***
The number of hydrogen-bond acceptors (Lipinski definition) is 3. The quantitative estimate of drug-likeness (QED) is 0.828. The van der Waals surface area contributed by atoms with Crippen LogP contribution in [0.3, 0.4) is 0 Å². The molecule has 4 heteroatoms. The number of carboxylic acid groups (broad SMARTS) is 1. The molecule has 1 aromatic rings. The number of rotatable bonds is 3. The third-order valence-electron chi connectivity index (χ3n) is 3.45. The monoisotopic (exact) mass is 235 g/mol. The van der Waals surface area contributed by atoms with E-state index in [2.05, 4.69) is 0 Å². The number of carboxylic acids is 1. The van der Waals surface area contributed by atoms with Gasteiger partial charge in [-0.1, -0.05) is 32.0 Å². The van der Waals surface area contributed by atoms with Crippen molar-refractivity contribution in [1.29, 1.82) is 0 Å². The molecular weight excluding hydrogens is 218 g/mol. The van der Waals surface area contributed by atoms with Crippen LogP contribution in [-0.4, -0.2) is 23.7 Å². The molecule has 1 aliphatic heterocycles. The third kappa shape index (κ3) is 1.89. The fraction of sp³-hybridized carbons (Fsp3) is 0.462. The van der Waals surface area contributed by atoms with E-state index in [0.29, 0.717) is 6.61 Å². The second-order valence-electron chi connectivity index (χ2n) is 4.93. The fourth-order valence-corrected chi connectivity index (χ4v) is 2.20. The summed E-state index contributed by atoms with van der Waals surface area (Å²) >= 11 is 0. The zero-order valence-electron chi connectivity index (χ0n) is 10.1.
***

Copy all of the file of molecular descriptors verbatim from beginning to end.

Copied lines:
The number of hydrogen-bond acceptors (Lipinski definition) is 3. The quantitative estimate of drug-likeness (QED) is 0.828. The van der Waals surface area contributed by atoms with Crippen LogP contribution in [0.3, 0.4) is 0 Å². The molecule has 4 heteroatoms. The number of carboxylic acid groups (broad SMARTS) is 1. The molecule has 1 aromatic rings. The number of rotatable bonds is 3. The third-order valence-electron chi connectivity index (χ3n) is 3.45. The monoisotopic (exact) mass is 235 g/mol. The van der Waals surface area contributed by atoms with E-state index in [2.05, 4.69) is 0 Å². The number of carboxylic acids is 1. The van der Waals surface area contributed by atoms with Gasteiger partial charge in [-0.1, -0.05) is 32.0 Å². The van der Waals surface area contributed by atoms with Crippen molar-refractivity contribution in [1.29, 1.82) is 0 Å². The molecular weight excluding hydrogens is 218 g/mol. The van der Waals surface area contributed by atoms with Crippen LogP contribution in [-0.4, -0.2) is 23.7 Å². The molecule has 1 aliphatic heterocycles. The third kappa shape index (κ3) is 1.89. The fraction of sp³-hybridized carbons (Fsp3) is 0.462. The van der Waals surface area contributed by atoms with E-state index in [0.29, 0.717) is 6.61 Å². The second-order valence-electron chi connectivity index (χ2n) is 4.93. The fourth-order valence-corrected chi connectivity index (χ4v) is 2.20. The summed E-state index contributed by atoms with van der Waals surface area (Å²) >= 11 is 0. The zero-order valence-electron chi connectivity index (χ0n) is 10.1.